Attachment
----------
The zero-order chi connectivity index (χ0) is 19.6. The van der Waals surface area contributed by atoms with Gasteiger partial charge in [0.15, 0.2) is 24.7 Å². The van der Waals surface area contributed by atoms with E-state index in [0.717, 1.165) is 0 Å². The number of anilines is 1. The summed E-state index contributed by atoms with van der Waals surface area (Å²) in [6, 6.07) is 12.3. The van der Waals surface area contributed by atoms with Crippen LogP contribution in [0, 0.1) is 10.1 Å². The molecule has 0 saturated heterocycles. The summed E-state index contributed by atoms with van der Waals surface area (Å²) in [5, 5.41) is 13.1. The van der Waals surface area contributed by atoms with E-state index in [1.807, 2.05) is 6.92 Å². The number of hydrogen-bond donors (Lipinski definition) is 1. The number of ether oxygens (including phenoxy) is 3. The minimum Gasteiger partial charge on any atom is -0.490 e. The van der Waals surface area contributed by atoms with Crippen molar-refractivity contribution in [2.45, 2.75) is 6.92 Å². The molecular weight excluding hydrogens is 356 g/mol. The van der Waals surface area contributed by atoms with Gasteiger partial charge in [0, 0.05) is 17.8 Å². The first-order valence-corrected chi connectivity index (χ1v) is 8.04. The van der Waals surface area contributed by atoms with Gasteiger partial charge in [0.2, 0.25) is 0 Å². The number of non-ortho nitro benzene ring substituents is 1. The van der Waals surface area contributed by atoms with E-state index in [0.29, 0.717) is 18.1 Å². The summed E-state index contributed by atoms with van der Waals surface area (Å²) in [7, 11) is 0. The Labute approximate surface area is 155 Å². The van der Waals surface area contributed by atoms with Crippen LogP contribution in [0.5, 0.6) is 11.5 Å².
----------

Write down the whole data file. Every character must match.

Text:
The zero-order chi connectivity index (χ0) is 19.6. The van der Waals surface area contributed by atoms with Gasteiger partial charge in [0.15, 0.2) is 24.7 Å². The van der Waals surface area contributed by atoms with E-state index in [0.717, 1.165) is 0 Å². The number of anilines is 1. The summed E-state index contributed by atoms with van der Waals surface area (Å²) in [6, 6.07) is 12.3. The van der Waals surface area contributed by atoms with Crippen LogP contribution in [0, 0.1) is 10.1 Å². The molecule has 0 saturated heterocycles. The summed E-state index contributed by atoms with van der Waals surface area (Å²) in [5, 5.41) is 13.1. The van der Waals surface area contributed by atoms with E-state index in [1.807, 2.05) is 6.92 Å². The number of hydrogen-bond donors (Lipinski definition) is 1. The number of ether oxygens (including phenoxy) is 3. The minimum Gasteiger partial charge on any atom is -0.490 e. The van der Waals surface area contributed by atoms with Crippen molar-refractivity contribution in [2.45, 2.75) is 6.92 Å². The molecular weight excluding hydrogens is 356 g/mol. The van der Waals surface area contributed by atoms with Gasteiger partial charge in [0, 0.05) is 17.8 Å². The first-order valence-corrected chi connectivity index (χ1v) is 8.04. The van der Waals surface area contributed by atoms with Gasteiger partial charge in [0.2, 0.25) is 0 Å². The number of non-ortho nitro benzene ring substituents is 1. The van der Waals surface area contributed by atoms with E-state index in [0.29, 0.717) is 18.1 Å². The summed E-state index contributed by atoms with van der Waals surface area (Å²) in [7, 11) is 0. The Labute approximate surface area is 155 Å². The van der Waals surface area contributed by atoms with Crippen LogP contribution in [0.5, 0.6) is 11.5 Å².